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 Richard M. Barancik (1924-2023) 

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Born in Chicago, Illinois, Richard Morton Barancik enlisted in the Army Enlisted Reserve Corps (ERC) in December 1942 and attended the Army Specialized Training Program (ASTP) studying basic engineering in 1943 at the University of Nebraska. In 1944, Pfc Barancik was sent to Camp Rucker to join the newly-formed 263rd Infantry Regiment of the 66th Division and was soon transferred to England for additional training. On Christmas Eve 1944, his division boarded transports crossing the English Channel to France and the Battle of the Bulge. However, tragedy struck when members of his division onboard a separate boat, the SS Léopoldville, were killed by German torpedoes. In all, over seven hundred US servicemen lost their lives. Due to such heavy losses, the 66th Division instead replaced the division surrounding nearby St. Nazaire, France, rather than continuing on to join the Battle of the Bulge. Following the German surrender, Barancik and his division were sent to Marseilles, France, to wait for deployment to Japan. However, the Japanese surrendered, and Barancik joined the 232nd Infantry Regiment of the 42nd Division in Austria. 


In Austria, Barancik first learned of the MFAA and immediately applied for duty. He was given temporary assignment with the Education, Religion, Fine Arts, and Monuments Office in Salzburg, Austria, alongside Cpl Clyde J. Davis, also of the 42nd Division. For several weeks, Barancik and Davis assisted in the movement of stolen art treasures to the central repository of Property Control Branch and served as guards. Barancik later remarked that, “When I arrived in Salzburg, I was not only overwhelmed by the beauty of the town but the quality of the men in the Fine Arts Section. They were typically older and very well educated in the Fine Arts.” During his service with the MFAA, Barancik worked under Monuments Man Capt Charles Sattgast.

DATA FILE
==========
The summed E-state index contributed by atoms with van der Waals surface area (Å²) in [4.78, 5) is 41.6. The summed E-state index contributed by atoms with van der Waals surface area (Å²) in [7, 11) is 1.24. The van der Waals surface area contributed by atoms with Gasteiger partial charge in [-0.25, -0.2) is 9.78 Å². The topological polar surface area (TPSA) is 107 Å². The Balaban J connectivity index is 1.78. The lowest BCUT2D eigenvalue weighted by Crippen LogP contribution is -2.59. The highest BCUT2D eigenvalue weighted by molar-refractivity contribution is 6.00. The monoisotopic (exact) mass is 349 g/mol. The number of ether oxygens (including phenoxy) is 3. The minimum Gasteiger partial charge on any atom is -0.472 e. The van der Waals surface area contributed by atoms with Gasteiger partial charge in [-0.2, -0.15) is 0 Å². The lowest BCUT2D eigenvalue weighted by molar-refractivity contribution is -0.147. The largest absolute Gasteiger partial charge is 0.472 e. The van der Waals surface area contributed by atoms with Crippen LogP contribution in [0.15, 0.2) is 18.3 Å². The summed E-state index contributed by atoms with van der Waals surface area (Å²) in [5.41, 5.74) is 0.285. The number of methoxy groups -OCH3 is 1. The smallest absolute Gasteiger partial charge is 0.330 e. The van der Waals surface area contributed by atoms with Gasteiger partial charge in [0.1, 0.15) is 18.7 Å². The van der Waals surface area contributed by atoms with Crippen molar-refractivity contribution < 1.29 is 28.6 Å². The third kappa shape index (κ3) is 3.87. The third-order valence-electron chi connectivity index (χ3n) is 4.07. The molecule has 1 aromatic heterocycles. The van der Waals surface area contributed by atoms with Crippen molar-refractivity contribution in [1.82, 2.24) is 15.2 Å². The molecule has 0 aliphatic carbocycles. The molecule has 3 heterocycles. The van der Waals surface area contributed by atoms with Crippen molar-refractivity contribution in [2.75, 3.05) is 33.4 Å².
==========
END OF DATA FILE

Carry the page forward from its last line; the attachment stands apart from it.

His work with the MFAA complete, Barancik traveled to London to participate in a short-term program with the Royal Institute of Architects designed to help professional architects assimilate back into civilian life. Afterward, he returned to Austria, where he was given orders for detached duty to the London Area Command, where he was able to attend Cambridge. Barancik studied architecture at the University of Cambridge in 1946 and later at the École des Beaux-Arts at Fontainebleau, France. He received bachelor’s degrees in general studies and architecture at the University of Illinois in 1947 and 1948, something he had started before the war began.


Barancik enjoyed a long and successful career as a Chicago architect from 1950 to 1993. His firm Barancik, Conte and Associates specialized in high-rise apartment buildings, office campuses, shopping centers, and hotels. A member of the American Institute of Architects, he was a trustee for the San Francisco Asian Art Museum Foundation. His affiliations included the Monterey Museum of Art, The Arts Club and The Casino Club of Chicago, as well as the Pebble Beach and Tennis Club and the Old Capital Club in California.


Richard M. Barancik died in Chicago, Illinois, on July 14, 2023. He was the last known living Monuments Man. Here for the Foundation's message about Barancik's passing.

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